National Society of Black Engineers at Syracuse University: Building a Better Future

Under the leadership of Brianna Gillfillian ‘24, the National Society of Black Engineers (NSBE) at Syracuse University has experienced a resurgence. By organizing interactive events to bolster participation, NSBE has rebuilt a community of aspiring engineers post-pandemic. It may come as a surprise that Gillfillian never planned on becoming president. However, when she saw the leadership struggle to keep the organization together, she knew she had to do something. 

“I saw ways we could impact numbers and participation,” Gilfillian says. “I wanted to be a part of the change that brought NSBE back to where they were before the pandemic. I thought I might as well give it a shot.” 

Founded in 1974 at Purdue University, NSBE is an organization dedicated to developing culturally responsible Black engineers who excel academically and positively impact the community. The organization is open to all students and welcomes both engineering and non-engineering students. “Historically, the club was used to provide a space for Black engineers, who take up less than 4% of the industry,” Gillfillian says. “NSBE has been on a mission to increase the percentage of Black engineers over time.” 

As Gillfillian attended meetings during her freshman year, she felt a sense of belonging to the club. It provided a safe space where older engineering students supported and mentored her, guiding her on her engineering journey. She would eventually serve as the membership and mentorship chair in her sophomore year, and in her junior year, she became the president of the club, a position she still holds to this day. With a hardworking e-board, Gilfillian wanted to restore the University’s NSBE chapter back to its former glory.  

The pandemic impacted the club as they suffered from low participation, and Gillfillian knew the organization had to take action fast. She and the e-board organized interactive events such as NSBE Junior, a high school student outreach program aimed at inspiring young engineers to pursue STEM. NSBE Junior also provided volunteer opportunities for Syracuse students by allowing them to work with high schoolers, making it great for members passionate about teaching and working with the local youth. 

“NSBE also has weekly study sessions called ‘I-Study.’ It’s basically tutoring with club members where students can ask us for help in academic areas they may struggle in,” Gillfillian says. “We also have a mentorship program that pairs younger students with older students so they can have a point of contact as they navigate the college.”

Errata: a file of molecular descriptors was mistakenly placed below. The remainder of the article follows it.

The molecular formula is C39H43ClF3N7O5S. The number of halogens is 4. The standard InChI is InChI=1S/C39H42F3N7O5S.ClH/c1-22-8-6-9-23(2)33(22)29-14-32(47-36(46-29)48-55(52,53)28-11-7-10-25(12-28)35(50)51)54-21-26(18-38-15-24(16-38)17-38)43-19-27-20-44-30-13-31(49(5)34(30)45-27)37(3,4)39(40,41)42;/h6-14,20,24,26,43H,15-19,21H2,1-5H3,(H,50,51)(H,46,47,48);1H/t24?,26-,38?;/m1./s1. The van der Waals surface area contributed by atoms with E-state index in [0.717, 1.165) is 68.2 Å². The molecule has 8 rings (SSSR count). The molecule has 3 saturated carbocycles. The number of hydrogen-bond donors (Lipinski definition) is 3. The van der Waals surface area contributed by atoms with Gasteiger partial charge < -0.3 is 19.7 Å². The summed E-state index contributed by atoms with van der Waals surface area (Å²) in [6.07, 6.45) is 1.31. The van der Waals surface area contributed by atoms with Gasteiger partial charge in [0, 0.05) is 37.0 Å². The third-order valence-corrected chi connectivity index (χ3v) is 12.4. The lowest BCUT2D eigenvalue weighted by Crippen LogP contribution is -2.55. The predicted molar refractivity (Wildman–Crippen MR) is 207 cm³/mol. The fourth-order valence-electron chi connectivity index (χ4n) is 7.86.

One of their biggest events, and also Gillfillian’s favorite, is the Black Excellence Gala, an event that commemorates student leaders and academic excellence. For the gala, they collaborate with the Black Honor Society and present awards to recognize the efforts of individuals within the student body. Students apply, get interviewed and the NSBE executive board votes on which student receives an award.  

“To spice things up, we also have a People’s Choice Award where people are allowed to nominate Black-owned businesses, Black organizations and Black letter Greek organizations for different awards to acknowledge businesses or organizations doing well outside of academia,” Gillfillian says. 

The student organization also participates in NSBE’s national and regional conferences, as well as AfroTech, the largest Black tech conference that attracts over 20,000 Black tech innovators for career and networking opportunities. However, a certain level of commitment to NSBE is required to attend these conferences. This is one way the leadership ensures that people who attend these conferences are genuinely involved with the group. 

“Every single student who had the opportunity to attend AfroTech’s conference last year was able to secure both full-time jobs and summer internships,” Gillfillian says. “It’s great for students to advance their careers and grow professionally.”  

Gillfillian is a highly involved college community member, holding four positions within student organizations and 10 leadership roles that are University-wide. Despite the busy schedule that comes with being a student organization president and a member of groups like the Kappa Lambda Chapter of Delta Sigma Theta Sorority Inc., she manages to balance her various roles and wouldn’t trade her role for anything else. Additionally, she greatly values the sense of community that the student organization provides. “I love the family-like structure. We’re a very tight-knit group and everyone is chill and close. We call ourselves NSBabes – it’s always a good time.”  

With NSBE Junior, the Black Excellence Gala, and AfroTech, among other events, the organization is thriving more than ever. Even as Gillfillian graduates from the University next year, she believes the club will continue to be a safe space that motivates future innovators.  

“NSBE is the best club to be. It’s great for ambitious young Black engineers and creates a lot of opportunities. People have gotten jobs, internships, made friends, developed their professional skills, and had a lot of fun while doing it.” 

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